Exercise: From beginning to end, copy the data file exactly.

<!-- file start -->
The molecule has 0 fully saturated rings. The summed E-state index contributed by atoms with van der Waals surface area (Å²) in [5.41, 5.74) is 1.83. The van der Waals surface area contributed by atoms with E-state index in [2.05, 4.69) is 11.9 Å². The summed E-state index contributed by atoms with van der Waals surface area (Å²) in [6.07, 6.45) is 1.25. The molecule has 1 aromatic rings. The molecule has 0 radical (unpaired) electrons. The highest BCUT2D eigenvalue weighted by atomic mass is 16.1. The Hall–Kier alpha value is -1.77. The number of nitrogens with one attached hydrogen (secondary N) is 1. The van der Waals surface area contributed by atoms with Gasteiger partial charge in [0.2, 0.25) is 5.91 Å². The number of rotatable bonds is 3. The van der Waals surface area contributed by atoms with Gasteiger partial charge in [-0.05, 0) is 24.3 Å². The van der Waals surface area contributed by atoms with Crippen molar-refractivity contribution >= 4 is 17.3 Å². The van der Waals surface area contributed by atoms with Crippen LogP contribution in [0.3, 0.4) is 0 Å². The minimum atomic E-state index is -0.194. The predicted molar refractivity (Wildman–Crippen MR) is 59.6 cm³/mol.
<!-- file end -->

The molecule has 0 fully saturated rings. The summed E-state index contributed by atoms with van der Waals surface area (Å²) in [5.41, 5.74) is 1.83. The van der Waals surface area contributed by atoms with E-state index in [2.05, 4.69) is 11.9 Å². The summed E-state index contributed by atoms with van der Waals surface area (Å²) in [6.07, 6.45) is 1.25. The molecule has 1 aromatic rings. The molecule has 0 radical (unpaired) electrons. The highest BCUT2D eigenvalue weighted by atomic mass is 16.1. The Hall–Kier alpha value is -1.77. The number of nitrogens with one attached hydrogen (secondary N) is 1. The van der Waals surface area contributed by atoms with Gasteiger partial charge in [0.2, 0.25) is 5.91 Å². The number of rotatable bonds is 3. The van der Waals surface area contributed by atoms with Gasteiger partial charge in [-0.05, 0) is 24.3 Å². The van der Waals surface area contributed by atoms with Crippen molar-refractivity contribution >= 4 is 17.3 Å². The van der Waals surface area contributed by atoms with Crippen LogP contribution in [0.3, 0.4) is 0 Å². The minimum atomic E-state index is -0.194. The predicted molar refractivity (Wildman–Crippen MR) is 59.6 cm³/mol.